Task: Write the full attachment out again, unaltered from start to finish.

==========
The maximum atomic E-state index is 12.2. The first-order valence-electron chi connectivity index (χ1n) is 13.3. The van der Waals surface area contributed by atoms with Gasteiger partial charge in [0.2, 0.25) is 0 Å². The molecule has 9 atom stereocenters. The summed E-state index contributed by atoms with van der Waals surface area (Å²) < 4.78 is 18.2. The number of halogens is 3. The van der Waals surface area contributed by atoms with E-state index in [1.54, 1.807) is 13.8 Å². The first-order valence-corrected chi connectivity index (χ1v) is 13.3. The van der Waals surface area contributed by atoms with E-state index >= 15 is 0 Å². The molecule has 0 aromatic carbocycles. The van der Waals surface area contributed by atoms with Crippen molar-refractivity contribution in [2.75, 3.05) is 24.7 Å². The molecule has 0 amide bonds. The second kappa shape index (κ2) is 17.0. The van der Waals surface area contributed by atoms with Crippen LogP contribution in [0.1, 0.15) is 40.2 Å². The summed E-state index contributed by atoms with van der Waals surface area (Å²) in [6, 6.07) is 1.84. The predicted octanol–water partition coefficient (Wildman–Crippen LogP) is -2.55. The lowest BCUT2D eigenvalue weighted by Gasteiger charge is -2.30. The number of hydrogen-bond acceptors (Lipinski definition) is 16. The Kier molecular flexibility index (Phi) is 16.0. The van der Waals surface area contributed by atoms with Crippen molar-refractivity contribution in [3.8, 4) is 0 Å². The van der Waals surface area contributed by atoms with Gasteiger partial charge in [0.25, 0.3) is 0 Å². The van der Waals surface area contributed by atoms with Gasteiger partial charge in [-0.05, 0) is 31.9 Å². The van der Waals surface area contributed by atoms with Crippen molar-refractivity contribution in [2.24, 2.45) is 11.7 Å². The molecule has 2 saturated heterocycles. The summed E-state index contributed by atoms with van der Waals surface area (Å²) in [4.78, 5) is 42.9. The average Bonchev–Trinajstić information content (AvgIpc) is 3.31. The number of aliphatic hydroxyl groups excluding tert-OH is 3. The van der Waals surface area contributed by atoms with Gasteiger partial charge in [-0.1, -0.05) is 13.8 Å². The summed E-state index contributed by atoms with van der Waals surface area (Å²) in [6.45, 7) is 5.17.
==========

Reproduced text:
The maximum atomic E-state index is 12.2. The first-order valence-electron chi connectivity index (χ1n) is 13.3. The van der Waals surface area contributed by atoms with Gasteiger partial charge in [0.2, 0.25) is 0 Å². The molecule has 9 atom stereocenters. The summed E-state index contributed by atoms with van der Waals surface area (Å²) < 4.78 is 18.2. The number of halogens is 3. The van der Waals surface area contributed by atoms with E-state index in [1.54, 1.807) is 13.8 Å². The first-order valence-corrected chi connectivity index (χ1v) is 13.3. The van der Waals surface area contributed by atoms with E-state index >= 15 is 0 Å². The molecule has 0 aromatic carbocycles. The van der Waals surface area contributed by atoms with Crippen molar-refractivity contribution in [2.75, 3.05) is 24.7 Å². The molecule has 0 amide bonds. The second kappa shape index (κ2) is 17.0. The van der Waals surface area contributed by atoms with Crippen LogP contribution in [0.1, 0.15) is 40.2 Å². The summed E-state index contributed by atoms with van der Waals surface area (Å²) in [6, 6.07) is 1.84. The predicted octanol–water partition coefficient (Wildman–Crippen LogP) is -2.55. The lowest BCUT2D eigenvalue weighted by Gasteiger charge is -2.30. The number of hydrogen-bond acceptors (Lipinski definition) is 16. The Kier molecular flexibility index (Phi) is 16.0. The van der Waals surface area contributed by atoms with Crippen molar-refractivity contribution in [3.8, 4) is 0 Å². The van der Waals surface area contributed by atoms with Gasteiger partial charge in [0.25, 0.3) is 0 Å². The van der Waals surface area contributed by atoms with Gasteiger partial charge in [-0.05, 0) is 31.9 Å². The van der Waals surface area contributed by atoms with Crippen molar-refractivity contribution in [2.24, 2.45) is 11.7 Å². The molecule has 2 saturated heterocycles. The summed E-state index contributed by atoms with van der Waals surface area (Å²) in [4.78, 5) is 42.9. The average Bonchev–Trinajstić information content (AvgIpc) is 3.31. The number of aliphatic hydroxyl groups excluding tert-OH is 3. The van der Waals surface area contributed by atoms with Gasteiger partial charge in [-0.1, -0.05) is 13.8 Å². The summed E-state index contributed by atoms with van der Waals surface area (Å²) in [6.45, 7) is 5.17.